Study: Underground neutrino experiment sets the stage for deep discovery about matter

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Study: Underground neutrino experiment sets the stage for deep discovery about matter
Study: Underground neutrino experiment sets the stage for deep discovery about matter

If equal amounts of matter and antimatter had formed in the Big Bang more than 13 billion years ago, they would have annihilated one other upon meeting — and today’s universe would be full of energy but no matter to form stars, planets and life.

Yet, matter exists now. That fact suggests something is wrong with the Standard Model of Physics — which as written states that there is symmetry between subatomic particles and their so-called “antiparticles.” In a study published March 26 in Physical Review Letters, collaborators of the MAJORANA DEMONSTRATOR, an experiment led by the Department of Energy’s Oak Ridge National Laboratory and including researchers at the University of Washington, have shown they can shield a sensitive, scalable 44-kilogram germanium detector array from background radioactivity.

This accomplishment, which involves a collaboration among 129 researchers from 27 institutions and 6 nations, is critical to developing a much larger future experiment to study the nature of neutrinos. UW researchers in the collaboration are based in the Center for Experimental Nuclear Physics and Astrophysics and the Department of Physics.

“The excess of matter over antimatter is one of the most compelling mysteries in science,” said John Wilkerson of ORNL and the University of North Carolina, Chapel Hill, who leads the MAJORANA DEMONSTRATOR. “Our experiment seeks to observe a phenomenon called ‘neutrinoless double-beta decay’ in atomic nuclei.”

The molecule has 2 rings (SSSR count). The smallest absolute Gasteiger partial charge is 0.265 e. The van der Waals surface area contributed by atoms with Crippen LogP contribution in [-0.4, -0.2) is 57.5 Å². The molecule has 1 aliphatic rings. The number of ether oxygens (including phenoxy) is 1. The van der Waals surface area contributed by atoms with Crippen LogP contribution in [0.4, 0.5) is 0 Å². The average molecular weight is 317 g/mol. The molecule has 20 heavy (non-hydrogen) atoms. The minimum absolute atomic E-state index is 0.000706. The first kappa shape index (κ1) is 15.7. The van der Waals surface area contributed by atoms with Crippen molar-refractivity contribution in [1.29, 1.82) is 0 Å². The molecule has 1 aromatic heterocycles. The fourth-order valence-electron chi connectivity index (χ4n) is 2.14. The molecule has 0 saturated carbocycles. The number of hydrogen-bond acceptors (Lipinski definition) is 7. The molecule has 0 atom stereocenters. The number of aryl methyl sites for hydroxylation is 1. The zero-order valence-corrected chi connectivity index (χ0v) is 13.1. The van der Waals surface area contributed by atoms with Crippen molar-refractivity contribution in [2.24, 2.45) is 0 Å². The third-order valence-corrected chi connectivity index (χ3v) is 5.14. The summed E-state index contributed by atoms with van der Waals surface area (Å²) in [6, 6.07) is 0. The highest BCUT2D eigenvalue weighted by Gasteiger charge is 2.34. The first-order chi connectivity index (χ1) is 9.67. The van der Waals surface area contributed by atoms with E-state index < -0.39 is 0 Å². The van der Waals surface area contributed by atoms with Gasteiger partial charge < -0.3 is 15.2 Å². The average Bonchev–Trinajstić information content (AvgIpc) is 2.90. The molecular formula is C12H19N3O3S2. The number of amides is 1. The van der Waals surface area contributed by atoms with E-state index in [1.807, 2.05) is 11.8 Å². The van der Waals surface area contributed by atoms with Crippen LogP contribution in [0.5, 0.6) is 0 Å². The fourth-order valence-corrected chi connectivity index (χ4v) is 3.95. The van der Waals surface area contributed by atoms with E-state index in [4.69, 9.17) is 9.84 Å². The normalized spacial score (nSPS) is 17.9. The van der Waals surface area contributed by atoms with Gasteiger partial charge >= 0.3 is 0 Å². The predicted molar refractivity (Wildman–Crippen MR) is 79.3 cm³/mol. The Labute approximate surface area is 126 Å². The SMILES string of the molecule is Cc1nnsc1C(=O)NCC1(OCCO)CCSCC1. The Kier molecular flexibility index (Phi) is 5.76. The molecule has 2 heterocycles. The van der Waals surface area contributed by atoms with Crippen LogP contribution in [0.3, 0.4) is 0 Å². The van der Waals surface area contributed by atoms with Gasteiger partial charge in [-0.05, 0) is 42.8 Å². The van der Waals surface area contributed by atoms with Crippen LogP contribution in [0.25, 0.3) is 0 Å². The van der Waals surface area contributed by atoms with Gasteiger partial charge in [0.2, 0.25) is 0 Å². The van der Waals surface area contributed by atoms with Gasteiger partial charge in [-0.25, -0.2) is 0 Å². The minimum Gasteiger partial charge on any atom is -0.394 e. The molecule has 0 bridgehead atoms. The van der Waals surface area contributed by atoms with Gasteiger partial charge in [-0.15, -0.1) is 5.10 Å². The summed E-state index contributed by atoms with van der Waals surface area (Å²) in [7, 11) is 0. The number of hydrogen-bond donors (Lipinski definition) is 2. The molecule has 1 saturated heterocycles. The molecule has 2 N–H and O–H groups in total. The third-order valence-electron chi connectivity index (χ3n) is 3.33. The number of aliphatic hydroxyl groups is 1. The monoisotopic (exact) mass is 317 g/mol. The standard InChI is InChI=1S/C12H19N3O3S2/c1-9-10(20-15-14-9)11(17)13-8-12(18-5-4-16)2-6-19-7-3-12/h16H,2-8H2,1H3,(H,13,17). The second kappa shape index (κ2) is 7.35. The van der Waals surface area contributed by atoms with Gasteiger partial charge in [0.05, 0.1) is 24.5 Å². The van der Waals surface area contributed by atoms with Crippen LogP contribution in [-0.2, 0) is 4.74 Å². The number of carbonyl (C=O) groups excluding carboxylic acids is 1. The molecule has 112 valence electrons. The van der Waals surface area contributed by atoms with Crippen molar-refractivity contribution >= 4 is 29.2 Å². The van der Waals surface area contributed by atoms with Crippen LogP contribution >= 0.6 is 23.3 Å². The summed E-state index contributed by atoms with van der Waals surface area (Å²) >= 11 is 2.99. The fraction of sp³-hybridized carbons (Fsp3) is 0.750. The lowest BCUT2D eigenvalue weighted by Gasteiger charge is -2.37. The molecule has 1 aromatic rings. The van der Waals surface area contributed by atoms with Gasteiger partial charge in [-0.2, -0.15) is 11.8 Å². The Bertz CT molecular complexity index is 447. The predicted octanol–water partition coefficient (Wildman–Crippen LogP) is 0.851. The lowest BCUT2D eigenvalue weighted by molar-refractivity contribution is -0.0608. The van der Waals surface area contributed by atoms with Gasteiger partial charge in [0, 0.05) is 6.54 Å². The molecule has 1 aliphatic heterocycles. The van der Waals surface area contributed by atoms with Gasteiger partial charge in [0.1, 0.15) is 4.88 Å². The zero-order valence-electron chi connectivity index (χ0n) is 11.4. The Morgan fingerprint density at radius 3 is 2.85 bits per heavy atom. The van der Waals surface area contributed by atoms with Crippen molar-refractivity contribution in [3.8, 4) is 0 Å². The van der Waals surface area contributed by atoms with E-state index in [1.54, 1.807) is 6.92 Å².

Observing neutrinoless double-beta decay would show that neutrinos are their own antiparticles, according to Wilkerson. If so, physicists would have to rewrite the Standard Model.

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“Observing neutrinoless double-beta decay would be a major step forward in understanding the predominance of matter in the universe,” said Jason Detwiler, a UW professor of physics and co-spokesperson for the MAJORANA Collaboration. “It is one of the most compelling questions in theoretical physics and impacts fundamental questions about where we come from and why we exist.”

Neutrinoless double-beta decay has never been observed, though nearly a dozen experiments have sought it. One of the keys to detecting this long-theorized form of atomic nuclear decay lies in minimizing background effects that could be mistaken for the real phenomenon.

That was the key accomplishment of the MAJORANA DEMONSTRATOR. This experiment was completed in South Dakota in September 2016 at the Sanford Underground Research Facility. Setting the experiment under nearly a mile of rock was the first of many steps collaborators took to reduce interference from background effects. Other steps included a cryostat made of the world’s purest copper and a complex six-layer shield to eliminate interference from cosmic rays, radon, dust, fingerprints and naturally occurring radioactive isotopes.

There are many ways for an atomic nucleus to fall apart. In two-neutrino double-beta decay — a process that has been observed — two neutrons decay simultaneously to produce two protons, two electrons and two antineutrinos. But the MAJORANA Collaboration seeks evidence for a decay process in which no neutrinos are emitted.